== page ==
3.35% [kernel] [k] pvclock_clocksource_read
2.76% [kernel] [k] __netif_receive_skb_core
2.00% [kernel] [k] dev_gro_receive
1.98% [kernel] [k] consume_skb
1.94% [kernel] [k] build_skb
1.42% [kernel] [k] kmem_cache_alloc
1.39% [kernel] [k] kmem_cache_free
0.93% [kernel] [k] inet_gro_receive
0.89% [kernel] [k] __netdev_alloc_frag
0.79% [kernel] [k] tcp_gro_receive

 

Optimization AF_PACKET capture using FANOUT

So, what is next? Let’s think 🙂 Locking occurs when several processors are trying to use the same resource. In our case, we have a single socket served by one application that leaves the other eight logical processors in a constant waiting.

FANOUT is the excellent feature that will help us. We can run a few for AF_PACKET (of course, the most effective number of processes is the one that equals to the number of logical cores). In addition, we can specify the algorithm according to which the data will be distributed to these sockets. I chose the mode PACKET_FANOUT_CPU, as in our case, the data is equally distributed to the all NIC lines and this, in my opinion, the least resource-consuming option to keep the balance (but it is recommend to double check in core code).

Adjusting in the example of code bool use_multiple_fanout_processes = true;

Again, launch the application.

It’s a miracle! Speed rises by 10 times:

We process: 2250709 pps

We process: 2234301 pps

We process: 2266138 pps

 

Processors, of course, are still fully loaded:

1 [|||||||||||||||||||||||||||||||||||||||||||||||||||||||||||92.6%]

2 [|||||||||||||||||||||||||||||||||||||||||||||||||||||||||||93.1%]

3 [|||||||||||||||||||||||||||||||||||||||||||||||||||||||||||93.2%]

4 [|||||||||||||||||||||||||||||||||||||||||||||||||||||||||||93.3%]

5 [|||||||||||||||||||||||||||||||||||||||||||||||||||||||||||93.1%]

6 [|||||||||||||||||||||||||||||||||||||||||||||||||||||||||||93.7%]

7 [|||||||||||||||||||||||||||||||||||||||||||||||||||||||||||93.7%]

8 [|||||||||||||||||||||||||||||||||||||||||||||||||||||||||||93.2%]

 

But the perf top card looks quite different – no more locks:

Samples: 1M of event ‘cpu-clock’, Event count (approx.): 110166379815
17.22% [ixgbe] [k] ixgbe_clean_rx_irq
7.07% [kernel] [k] pvclock_clocksource_read
6.04% [kernel] [k] __netif_receive_skb_core
4.88% [kernel] [k] build_skb
4.76% [kernel] [k] dev_gro_receive
4.28% [kernel] [k] kmem_cache_free
3.95% [kernel] [k] kmem_cache_alloc
3.04% [kernel] [k] packet_rcv
2.47% [kernel] [k] __netdev_alloc_frag
2.39% [kernel] [k] inet_gro_receive
2.29% [kernel] [k] copy_user_generic_string
2.11% [kernel] [k] tcp_gro_receive
2.03% [kernel] [k] _raw_spin_unlock_irqrestore

 

Besides, the socket (I’m not sure about AF_PACKET) can set the receive buffer, SO_RCVBUF, but it didn’t give any result during my test.

Optimization AF_PACKET capture using RX_RING – circular buffer

 

What should we do? Why is it still slow? The answer is a function build_skb, it means that there the double coping is still performing in the core!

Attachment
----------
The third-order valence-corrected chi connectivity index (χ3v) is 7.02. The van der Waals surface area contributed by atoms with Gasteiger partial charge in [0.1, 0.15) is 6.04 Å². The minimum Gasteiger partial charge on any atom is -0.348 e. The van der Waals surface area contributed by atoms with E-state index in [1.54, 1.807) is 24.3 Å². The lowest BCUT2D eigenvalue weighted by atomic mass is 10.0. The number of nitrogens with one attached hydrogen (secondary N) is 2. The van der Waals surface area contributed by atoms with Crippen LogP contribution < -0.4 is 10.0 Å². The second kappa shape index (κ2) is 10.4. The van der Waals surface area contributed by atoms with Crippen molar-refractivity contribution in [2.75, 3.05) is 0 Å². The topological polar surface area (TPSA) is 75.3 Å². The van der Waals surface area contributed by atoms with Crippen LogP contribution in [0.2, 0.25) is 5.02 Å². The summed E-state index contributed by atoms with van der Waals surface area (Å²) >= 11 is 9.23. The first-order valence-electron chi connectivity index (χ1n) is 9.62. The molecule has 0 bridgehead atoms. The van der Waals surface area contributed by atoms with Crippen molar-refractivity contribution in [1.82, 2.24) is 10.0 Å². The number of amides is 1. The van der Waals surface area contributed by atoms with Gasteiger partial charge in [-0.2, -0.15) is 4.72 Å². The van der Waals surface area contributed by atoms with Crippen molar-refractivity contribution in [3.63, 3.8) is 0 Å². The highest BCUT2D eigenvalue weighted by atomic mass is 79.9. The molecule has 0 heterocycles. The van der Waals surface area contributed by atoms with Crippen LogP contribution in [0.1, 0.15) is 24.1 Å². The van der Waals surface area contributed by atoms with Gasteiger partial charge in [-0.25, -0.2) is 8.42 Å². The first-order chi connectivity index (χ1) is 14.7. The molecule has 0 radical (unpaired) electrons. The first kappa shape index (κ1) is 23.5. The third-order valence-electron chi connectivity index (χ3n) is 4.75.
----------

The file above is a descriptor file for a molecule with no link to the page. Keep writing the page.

Now we will try to allocate the memory through the use of RX_RING.

And hurray 4 MPPS!!!

We process: 3582498 ppsWe process: 3757254 ppsWe process: 3669876 ppsWe process: 3757254 ppsWe process: 3815506 ppsWe process: 3873758 pps

 

This speed growth was achieved due to the correction introduced – now the memory copying from NIC buffer performs only once. And the copy doesn’t run again during the transfer from core to user space. That became possible due to a common buffer allocated in the core and transmitted to user space.

Also, this changes the approach to work. Now with the help of the poll call, we can expect a signal when the whole block is filled! And then start processing it.

 

Optimization AF_PACKET capture using RX_RING with FANOUT

We have problems with locks still! How can we break it? The old method – enable FANOUT and allocate a block of memory for each thread!

Samples: 778K of event ‘cpu-clock’, Event count (approx.): 87039903833

74.26% [kernel] [k] _raw_spin_lock

4.55% [ixgbe] [k] ixgbe_clean_rx_irq

3.18% [kernel] [k] tpacket_rcv

2.50% [kernel] [k] pvclock_clocksource_read

1.78% [kernel] [k] __netif_receive_skb_core

1.55% [kernel] [k] sock_def_readable

1.20% [kernel] [k] build_skb

1.19% [kernel] [k] dev_gro_receive

0.95% [kernel] [k] kmem_cache_free

0.93% [kernel] [k] kmem_cache_alloc

0.60% [kernel] [k] inet_gro_receive

0.57% [kernel] [k] kfree_skb

0.52% [kernel] [k] tcp_gro_receive

0.52% [kernel] [k] __netdev_alloc_frag

So, connect FANOUT mode to RX_RING version!
HOORAY! RECORD !!! 9 MPPS !!!

 

We process: 9611580 pps

We process: 8912556 pps

We process: 8941682 pps

We process: 8854304 pps

We process: 8912556 pps

We process: 8941682 pps

We process: 8883430 pps

We process: 8825178 pps

perf top:

Samples: 224K of event ‘cpu-clock’, Event count (approx.): 42501395417

21.79% [ixgbe] [k] ixgbe_clean_rx_irq

9.96% [kernel] [k] tpacket_rcv

6.58% [kernel] [k] pvclock_clocksource_read

5.88% [kernel] [k] __netif_receive_skb_core

4.99% [kernel] [k] memcpy

4.91% [kernel] [k] dev_gro_receive

4.55% [kernel] [k] build_skb

3.10% [kernel] [k] kmem_cache_alloc

3.09% [kernel] [k] kmem_cache_free

2.63% [kernel] [k] prb_fill_curr_block.isra.57

 

By the way, the updating to the core 4.0.0 did not provide a speed acceleration. The speed remains the same. However, the loading in the core is dropping significantly!

1 [||||||||||||||||||||||||||||||||||||| 55.1%]

2 [||||||||||||||||||||||||||||||||||| 52.5%]

3 [|||||||||||||||||||||||||||||||||||||||||| 62.5%]

4 [|||||||||||||||||||||||||||||||||||||||||| 62.5%]

5 [||||||||||||||||||||||||||||||||||||||| 57.7%]

6 [|||||||||||||||||||||||||||||||| 47.7%]

7 [||||||||||||||||||||||||||||||||||||||| 55.9%]

8 [||||||||||||||||||||||||||||||||||||||||| 61.4%]

 

At the end I would like to add that Linux is a simply stunning platform for the traffic analysis even in the environment where you cannot collect any specialized core module. It is very, very good. There is a hope that in the nearest next versions of the core it will be possible to process 10GE wire-speed to 14.6 million / second using a packet processor 1800 MHz 🙂